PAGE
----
First-year writing courses at UM vary tremendously in theme and disciplinary focus. Using instructor feedback, the Sweetland Center for Writing and the DSP Committee make every effort to select DSP articles and craft DSP prompts that will be relevant to a broad range of course themes. Many activities using the DSP essays will focus on broader issues of student writing, goal-setting, and self-assessment and need not reference the DSP article or theme at all. To become involved in shaping the 2012 DSP, contact Sweetland Director Anne Gere at argere@umich.edu.

What if some of the students in my course didn’t write a DSP essay?

Students entering the School of Engineering or enrolling at Michigan as transfer students are not required to complete the DSP. If you have any of these students in your writing course, they might not have essays to work with for in-class activities or revision or reflection exercises that you assign using students’ DSP essays. Rather than letting this become a reason not to use the DSP essays in class, instructors have found creative ways to include these students. For instance, you might:

  • Design activities or assignments to be flexible, so that students can use other essays that they wrote in high school, or during their first semester at UM or another college or university.
  • Modify early course assignments for these students so that they have an opportunity to write an essay in response to this year’s DSP prompt—for example, you might ask these students to write the DSP essay rather than the assigned reading reflection that the rest of the class is working on for a particular week.
  • Students who are required to write the DSP essay, should be asked to complete it within the first week of classes. They should upload it to Sweetland's DSP Website. Students who do not complete the DSP may lose their place in their writing course.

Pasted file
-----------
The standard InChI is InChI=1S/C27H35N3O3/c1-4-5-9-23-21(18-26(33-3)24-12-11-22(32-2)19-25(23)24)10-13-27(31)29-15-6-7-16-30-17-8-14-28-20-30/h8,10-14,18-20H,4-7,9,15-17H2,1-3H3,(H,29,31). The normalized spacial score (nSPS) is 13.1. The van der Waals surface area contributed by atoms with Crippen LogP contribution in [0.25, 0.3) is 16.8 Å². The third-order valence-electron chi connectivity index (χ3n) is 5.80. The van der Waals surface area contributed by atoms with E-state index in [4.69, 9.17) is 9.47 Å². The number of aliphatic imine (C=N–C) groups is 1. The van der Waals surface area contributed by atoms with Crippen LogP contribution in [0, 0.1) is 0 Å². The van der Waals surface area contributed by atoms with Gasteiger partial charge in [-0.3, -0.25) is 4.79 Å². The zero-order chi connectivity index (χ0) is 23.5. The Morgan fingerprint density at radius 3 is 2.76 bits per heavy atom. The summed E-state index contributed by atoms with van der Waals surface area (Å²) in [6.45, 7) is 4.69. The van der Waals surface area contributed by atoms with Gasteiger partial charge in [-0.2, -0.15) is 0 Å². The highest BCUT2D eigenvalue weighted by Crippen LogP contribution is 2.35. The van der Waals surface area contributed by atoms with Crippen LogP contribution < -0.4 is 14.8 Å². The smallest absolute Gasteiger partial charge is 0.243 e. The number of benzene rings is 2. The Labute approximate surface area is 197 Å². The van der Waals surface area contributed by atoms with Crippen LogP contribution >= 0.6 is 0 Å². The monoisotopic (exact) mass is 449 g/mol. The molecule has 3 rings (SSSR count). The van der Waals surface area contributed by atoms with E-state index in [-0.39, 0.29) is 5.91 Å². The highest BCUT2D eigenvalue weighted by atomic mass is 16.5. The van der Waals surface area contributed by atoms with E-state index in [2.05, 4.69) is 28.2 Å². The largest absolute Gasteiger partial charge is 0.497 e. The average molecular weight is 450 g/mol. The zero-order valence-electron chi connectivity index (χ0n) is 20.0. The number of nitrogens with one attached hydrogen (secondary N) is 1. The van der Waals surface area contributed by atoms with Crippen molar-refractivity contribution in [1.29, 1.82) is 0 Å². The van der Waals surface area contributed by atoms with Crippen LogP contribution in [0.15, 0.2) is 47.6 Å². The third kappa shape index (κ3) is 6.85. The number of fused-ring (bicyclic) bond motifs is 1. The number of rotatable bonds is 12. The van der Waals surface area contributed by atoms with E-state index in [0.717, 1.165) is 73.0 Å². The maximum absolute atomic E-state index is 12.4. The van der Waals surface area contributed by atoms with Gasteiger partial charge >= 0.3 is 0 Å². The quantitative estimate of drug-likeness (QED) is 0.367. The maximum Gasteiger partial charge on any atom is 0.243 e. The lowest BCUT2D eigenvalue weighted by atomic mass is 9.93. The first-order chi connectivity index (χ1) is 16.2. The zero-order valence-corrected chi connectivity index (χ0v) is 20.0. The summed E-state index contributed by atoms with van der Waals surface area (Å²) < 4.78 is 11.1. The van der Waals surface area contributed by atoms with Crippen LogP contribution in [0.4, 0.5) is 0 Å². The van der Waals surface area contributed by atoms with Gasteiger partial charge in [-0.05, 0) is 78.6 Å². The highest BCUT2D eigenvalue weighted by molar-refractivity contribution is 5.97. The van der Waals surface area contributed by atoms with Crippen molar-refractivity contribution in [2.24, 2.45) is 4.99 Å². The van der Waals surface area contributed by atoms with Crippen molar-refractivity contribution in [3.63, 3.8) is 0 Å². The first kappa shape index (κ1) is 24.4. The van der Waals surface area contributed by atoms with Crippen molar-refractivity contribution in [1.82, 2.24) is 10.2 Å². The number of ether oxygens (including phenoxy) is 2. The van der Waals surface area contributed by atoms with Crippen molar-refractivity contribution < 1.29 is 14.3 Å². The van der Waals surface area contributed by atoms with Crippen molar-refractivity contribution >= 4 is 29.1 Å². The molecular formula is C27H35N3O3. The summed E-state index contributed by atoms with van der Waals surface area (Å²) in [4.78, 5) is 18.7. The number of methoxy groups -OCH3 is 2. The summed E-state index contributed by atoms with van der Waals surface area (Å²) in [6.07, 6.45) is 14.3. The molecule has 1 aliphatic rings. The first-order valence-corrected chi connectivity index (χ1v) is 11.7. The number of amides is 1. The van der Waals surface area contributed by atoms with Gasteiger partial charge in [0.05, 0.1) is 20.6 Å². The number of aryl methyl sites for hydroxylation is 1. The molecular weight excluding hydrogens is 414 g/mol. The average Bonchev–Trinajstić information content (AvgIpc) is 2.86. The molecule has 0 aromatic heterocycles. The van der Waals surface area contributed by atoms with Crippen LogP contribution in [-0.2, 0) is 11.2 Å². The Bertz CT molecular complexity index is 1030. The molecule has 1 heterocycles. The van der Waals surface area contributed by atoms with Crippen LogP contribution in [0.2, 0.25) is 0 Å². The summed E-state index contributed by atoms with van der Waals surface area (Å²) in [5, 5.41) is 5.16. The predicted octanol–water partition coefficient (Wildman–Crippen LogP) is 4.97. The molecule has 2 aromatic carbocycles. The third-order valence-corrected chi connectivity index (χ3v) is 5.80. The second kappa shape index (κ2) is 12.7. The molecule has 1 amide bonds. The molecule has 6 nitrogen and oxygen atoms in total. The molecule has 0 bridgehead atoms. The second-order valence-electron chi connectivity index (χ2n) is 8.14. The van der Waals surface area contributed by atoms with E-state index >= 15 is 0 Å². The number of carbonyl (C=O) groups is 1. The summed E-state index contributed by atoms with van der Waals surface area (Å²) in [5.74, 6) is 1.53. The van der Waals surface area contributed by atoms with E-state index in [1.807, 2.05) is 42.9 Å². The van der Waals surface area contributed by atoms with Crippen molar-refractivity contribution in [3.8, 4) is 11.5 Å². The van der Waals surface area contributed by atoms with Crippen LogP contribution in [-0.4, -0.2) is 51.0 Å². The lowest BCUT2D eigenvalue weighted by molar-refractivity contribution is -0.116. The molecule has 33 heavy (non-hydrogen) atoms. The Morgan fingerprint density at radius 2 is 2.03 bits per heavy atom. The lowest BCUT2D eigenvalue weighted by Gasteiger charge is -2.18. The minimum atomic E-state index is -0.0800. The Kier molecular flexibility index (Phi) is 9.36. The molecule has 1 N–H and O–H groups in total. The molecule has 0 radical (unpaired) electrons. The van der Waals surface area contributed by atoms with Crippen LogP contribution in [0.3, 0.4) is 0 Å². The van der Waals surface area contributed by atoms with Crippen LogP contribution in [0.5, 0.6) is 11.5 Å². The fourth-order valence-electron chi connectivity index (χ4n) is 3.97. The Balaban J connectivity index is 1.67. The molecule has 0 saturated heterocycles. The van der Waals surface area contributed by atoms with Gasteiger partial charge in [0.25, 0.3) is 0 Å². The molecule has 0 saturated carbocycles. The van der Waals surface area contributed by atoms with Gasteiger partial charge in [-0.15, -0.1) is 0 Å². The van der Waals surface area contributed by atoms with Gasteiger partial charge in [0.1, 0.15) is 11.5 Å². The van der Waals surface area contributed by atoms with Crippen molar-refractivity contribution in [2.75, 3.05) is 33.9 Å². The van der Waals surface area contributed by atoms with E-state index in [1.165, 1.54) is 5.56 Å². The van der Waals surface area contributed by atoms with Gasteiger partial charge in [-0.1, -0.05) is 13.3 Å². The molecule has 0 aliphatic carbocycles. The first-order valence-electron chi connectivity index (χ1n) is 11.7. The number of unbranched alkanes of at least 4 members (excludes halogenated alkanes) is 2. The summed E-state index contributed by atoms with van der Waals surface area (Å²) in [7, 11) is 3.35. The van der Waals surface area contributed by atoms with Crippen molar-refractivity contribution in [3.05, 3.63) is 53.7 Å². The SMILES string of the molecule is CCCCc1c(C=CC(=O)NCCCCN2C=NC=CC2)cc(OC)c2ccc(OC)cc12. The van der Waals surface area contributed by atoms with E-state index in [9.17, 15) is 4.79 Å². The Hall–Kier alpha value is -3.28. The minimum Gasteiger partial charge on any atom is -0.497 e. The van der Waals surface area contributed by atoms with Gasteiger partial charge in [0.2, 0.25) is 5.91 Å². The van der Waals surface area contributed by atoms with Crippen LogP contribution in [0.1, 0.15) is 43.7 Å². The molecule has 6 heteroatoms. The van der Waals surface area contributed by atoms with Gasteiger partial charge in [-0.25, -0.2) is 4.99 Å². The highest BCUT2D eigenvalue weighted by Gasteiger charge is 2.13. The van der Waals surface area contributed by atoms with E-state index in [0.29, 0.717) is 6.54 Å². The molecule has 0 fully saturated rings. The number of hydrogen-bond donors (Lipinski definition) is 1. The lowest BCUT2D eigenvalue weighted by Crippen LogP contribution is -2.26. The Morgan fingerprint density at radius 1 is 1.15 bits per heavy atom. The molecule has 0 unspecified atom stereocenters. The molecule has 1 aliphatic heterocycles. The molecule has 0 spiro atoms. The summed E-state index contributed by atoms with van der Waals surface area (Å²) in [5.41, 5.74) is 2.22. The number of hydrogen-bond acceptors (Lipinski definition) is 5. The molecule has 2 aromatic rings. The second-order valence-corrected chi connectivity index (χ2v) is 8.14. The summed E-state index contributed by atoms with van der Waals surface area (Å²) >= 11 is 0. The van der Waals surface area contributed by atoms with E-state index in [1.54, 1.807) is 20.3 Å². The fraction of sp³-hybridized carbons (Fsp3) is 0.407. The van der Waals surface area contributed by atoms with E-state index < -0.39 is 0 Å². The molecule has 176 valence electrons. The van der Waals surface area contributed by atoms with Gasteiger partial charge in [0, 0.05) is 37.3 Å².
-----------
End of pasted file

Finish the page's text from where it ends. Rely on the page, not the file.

What if some of my students wrote their DSP essays based on a previous prompt?

The DSP article and essay prompt changes from year to year, so if some of the students in your course are not first-year students, their DSP essays will be on a different topic than most of their classmates. However, this does not mean that you should avoid using the DSP essay in your course. Instructors have devised many ways to overcome this challenge:

  • Design activities or assignments to be flexible, so that students are able to learn the writing strategies or principles you are targeting regardless of which DSP prompt they received as incoming students.
  • Modify the activity or assignment so that students who responded to previous years’ DSP prompts have an opportunity to reflect on the how their writing has developed over a greater time span.
  • Modify the activity or assignment so that students who responded to a previous year’s prompt have an opportunity to reflect on the differences and similarities between the kinds of writing required by their prompt and this year’s prompt.
  • If necessary, give students the opportunity to read (or reread) this year’s DSP article, so that all students are familiar with the text to which most of their peers are responding.

What if some of my students have already worked with their DSP essays?

Because some students decide to enroll in WRITING 100 or WRITING 120 before entering their First-Year Writing Requirement (FYWR) course, you might have students who have already used their DSP essays in some way in their previous course. Instructors have come up with several ways to make their DSP-related activities and assignments relevant for these students:

  • Modify the activity or assignment for students who have already worked with their DSP essays so that they are pushed to reflect more deeply than their classmates who are revisiting their essays for the first time.
  • If you are asking students to revise their DSP essays, urge these students to reread the DSP article and revise their DSP essays even more extensively so that they can see how their thinking and writing is continuing to grow and change.
  • Design activities or assignments to be flexible, so that students can use other essays that they wrote in high school, or during their first semester at UM or another college or university.